With removal of trophoblast plugs at the end of the first trimester, maternal blood enters the intervillous space and comes into direct contact with the fetal chorion, placentation becomes hemochorial and gas exchange begins to take place. Gas exchange in the human placenta operates as a venous equilibration system in which fetal umbilical venous blood equilibrates with maternal uterine venous, not arterial, blood. The blood in the intervillous space is stirred by the spurts of entering maternal arterial blood but also the oscillations of the fetal villi, thus creating a ‘mixed pool’ with a single partial pressure of oxygen (pO2) at the level of maternal uterine venous pO2 ( figure 1a). Supporting this are measurements obtained prior to uterine incision for Caesarean section in healthy women at sea level in which uterine venous saturation was 79% and pO2 46 mmHg . If, as in sheep, a specie with a similarly sized fetus and also a venous equilibration system of placental gas exchange, an approximately 10 mmHg O2 gradient is required for diffusion from the uterine venous to the umbilical venous circulation ‘his evidence leads to the conclusion that, in the human placenta, the maternal and umbilical circulations form a venous equilibration system that requires a higher uterine flow/O2 uptake ratio than the countercurrent exchanger or any other exchanger that would allow the umbilical venous pO2 to be equal to or higher than the uterine venous pO2’ [20, p. 290]. Specifically, Battaglia's and Meschia's calculations show that a threefold greater UtA blood flow is required to maintain the same uterine flow/O2 uptake ratio as is the case in species with countercurrent systems. Applying such calculations to a human 3 kg fetus at sea level, these authors conclude that approximately 800 ml min−1 bilateral UtA blood flow (270 ml min−1 kg−1 newborn weight) is required .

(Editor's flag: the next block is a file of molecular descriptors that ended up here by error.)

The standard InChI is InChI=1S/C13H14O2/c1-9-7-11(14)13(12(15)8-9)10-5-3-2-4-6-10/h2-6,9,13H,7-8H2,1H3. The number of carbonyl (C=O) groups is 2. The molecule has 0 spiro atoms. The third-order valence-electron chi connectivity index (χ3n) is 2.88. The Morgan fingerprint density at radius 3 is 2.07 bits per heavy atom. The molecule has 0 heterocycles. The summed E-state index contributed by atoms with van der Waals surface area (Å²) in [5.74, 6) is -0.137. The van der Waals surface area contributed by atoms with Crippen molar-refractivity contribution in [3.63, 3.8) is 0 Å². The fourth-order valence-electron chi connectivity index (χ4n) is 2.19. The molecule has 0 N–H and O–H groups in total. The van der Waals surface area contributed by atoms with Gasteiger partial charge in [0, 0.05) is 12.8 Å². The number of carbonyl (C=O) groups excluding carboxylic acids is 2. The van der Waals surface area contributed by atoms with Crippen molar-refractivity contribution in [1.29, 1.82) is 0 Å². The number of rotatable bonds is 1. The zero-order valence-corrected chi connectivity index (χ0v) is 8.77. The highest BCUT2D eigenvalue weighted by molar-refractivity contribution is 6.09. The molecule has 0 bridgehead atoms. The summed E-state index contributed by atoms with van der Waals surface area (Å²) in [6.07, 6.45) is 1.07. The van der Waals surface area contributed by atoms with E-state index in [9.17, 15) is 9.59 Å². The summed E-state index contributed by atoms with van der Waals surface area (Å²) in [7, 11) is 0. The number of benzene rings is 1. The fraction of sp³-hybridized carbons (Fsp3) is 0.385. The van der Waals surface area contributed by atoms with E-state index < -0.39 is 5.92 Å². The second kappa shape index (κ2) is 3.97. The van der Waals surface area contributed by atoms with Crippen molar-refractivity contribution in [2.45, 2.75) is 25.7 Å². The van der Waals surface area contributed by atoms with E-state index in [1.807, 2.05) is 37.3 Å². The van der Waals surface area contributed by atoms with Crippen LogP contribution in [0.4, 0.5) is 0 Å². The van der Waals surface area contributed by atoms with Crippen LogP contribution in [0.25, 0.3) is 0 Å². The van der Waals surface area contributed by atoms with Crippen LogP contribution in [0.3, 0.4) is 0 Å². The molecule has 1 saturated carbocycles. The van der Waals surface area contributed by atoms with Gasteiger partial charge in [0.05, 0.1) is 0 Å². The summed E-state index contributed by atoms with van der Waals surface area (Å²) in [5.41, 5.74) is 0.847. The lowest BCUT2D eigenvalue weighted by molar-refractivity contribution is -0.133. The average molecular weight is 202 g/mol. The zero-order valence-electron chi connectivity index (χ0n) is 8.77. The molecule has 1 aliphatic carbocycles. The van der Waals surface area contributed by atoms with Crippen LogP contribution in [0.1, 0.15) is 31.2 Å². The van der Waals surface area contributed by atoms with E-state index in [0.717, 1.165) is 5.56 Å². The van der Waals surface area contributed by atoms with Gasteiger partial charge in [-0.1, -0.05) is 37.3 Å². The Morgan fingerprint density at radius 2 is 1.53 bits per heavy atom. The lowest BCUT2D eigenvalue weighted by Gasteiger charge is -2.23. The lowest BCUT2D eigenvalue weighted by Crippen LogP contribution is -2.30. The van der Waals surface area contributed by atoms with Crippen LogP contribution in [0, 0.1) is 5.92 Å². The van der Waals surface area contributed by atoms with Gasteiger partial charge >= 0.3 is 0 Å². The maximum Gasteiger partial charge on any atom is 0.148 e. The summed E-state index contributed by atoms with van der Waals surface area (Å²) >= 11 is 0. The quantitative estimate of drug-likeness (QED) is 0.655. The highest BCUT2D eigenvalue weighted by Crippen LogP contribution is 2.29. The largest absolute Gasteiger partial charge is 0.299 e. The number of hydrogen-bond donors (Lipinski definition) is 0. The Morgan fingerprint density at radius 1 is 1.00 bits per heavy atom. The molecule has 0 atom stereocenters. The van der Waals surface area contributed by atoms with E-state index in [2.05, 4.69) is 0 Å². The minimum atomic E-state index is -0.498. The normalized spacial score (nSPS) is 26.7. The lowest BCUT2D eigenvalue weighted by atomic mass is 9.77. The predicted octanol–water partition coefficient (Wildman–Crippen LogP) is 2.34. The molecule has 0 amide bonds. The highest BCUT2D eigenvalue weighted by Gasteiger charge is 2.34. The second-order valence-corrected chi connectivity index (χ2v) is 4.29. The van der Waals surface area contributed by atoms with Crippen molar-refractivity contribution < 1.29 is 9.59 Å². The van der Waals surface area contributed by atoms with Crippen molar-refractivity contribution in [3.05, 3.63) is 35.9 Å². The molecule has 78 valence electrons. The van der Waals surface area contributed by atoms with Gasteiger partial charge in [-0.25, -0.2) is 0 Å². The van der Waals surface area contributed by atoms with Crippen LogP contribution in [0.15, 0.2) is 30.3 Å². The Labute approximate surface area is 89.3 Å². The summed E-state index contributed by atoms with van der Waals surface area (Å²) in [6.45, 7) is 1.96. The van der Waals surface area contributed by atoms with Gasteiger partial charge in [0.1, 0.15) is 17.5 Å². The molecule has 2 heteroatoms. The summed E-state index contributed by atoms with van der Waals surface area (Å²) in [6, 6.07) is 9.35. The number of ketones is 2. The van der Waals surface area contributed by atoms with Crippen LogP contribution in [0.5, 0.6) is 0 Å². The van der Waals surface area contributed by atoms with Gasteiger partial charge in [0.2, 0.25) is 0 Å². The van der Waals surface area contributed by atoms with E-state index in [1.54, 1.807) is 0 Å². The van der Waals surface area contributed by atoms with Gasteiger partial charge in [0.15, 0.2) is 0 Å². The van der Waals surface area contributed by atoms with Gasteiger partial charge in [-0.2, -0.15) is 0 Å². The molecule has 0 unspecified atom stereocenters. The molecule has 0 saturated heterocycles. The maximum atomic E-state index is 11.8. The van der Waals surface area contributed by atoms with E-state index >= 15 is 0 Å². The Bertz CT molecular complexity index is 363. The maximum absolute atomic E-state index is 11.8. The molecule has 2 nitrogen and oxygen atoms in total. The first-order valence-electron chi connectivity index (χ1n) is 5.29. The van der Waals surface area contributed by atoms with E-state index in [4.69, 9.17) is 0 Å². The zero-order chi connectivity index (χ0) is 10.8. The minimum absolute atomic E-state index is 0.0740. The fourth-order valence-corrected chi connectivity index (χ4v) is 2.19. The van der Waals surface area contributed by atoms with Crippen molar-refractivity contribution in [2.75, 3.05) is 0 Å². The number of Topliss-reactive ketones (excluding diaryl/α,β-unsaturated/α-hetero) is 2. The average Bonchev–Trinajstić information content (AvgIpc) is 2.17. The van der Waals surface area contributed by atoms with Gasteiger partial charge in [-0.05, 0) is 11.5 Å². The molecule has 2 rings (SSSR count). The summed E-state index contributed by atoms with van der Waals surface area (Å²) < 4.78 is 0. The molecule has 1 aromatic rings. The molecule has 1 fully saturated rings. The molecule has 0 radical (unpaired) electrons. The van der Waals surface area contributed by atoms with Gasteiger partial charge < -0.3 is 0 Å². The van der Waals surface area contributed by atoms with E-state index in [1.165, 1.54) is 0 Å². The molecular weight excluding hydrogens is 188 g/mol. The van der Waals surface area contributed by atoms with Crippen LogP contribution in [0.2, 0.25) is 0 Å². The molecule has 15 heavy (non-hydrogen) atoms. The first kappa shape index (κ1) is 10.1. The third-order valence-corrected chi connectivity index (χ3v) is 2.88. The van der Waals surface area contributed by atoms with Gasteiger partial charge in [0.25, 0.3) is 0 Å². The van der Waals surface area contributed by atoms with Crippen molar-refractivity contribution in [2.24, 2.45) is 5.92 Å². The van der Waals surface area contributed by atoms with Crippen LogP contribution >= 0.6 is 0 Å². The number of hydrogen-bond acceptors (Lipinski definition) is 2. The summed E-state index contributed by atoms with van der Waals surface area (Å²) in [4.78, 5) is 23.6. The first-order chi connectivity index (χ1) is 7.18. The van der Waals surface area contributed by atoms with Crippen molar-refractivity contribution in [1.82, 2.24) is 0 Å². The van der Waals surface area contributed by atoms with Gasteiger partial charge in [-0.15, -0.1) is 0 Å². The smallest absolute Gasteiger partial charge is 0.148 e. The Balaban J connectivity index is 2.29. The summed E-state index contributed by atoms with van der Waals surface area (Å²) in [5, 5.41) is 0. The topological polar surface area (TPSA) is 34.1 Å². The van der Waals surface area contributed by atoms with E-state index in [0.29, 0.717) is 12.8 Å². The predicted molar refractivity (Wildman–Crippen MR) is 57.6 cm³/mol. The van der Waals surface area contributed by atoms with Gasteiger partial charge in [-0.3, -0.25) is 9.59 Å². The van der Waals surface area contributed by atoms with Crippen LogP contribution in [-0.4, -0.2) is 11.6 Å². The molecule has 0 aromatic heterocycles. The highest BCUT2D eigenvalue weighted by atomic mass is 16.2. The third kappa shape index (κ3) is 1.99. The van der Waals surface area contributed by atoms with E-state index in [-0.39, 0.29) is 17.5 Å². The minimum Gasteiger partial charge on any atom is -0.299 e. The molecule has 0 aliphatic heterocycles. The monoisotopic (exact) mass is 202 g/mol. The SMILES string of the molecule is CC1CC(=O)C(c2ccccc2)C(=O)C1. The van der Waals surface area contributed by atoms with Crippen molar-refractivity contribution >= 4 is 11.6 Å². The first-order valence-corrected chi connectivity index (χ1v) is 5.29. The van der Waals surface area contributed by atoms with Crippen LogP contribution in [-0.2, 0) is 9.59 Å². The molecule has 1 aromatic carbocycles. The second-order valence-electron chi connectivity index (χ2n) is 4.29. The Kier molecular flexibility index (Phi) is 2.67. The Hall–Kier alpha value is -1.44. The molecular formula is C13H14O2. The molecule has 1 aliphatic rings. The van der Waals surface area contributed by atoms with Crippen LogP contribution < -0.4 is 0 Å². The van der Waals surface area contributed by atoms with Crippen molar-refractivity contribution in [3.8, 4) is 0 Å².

(c) Importance of uterine artery blood flow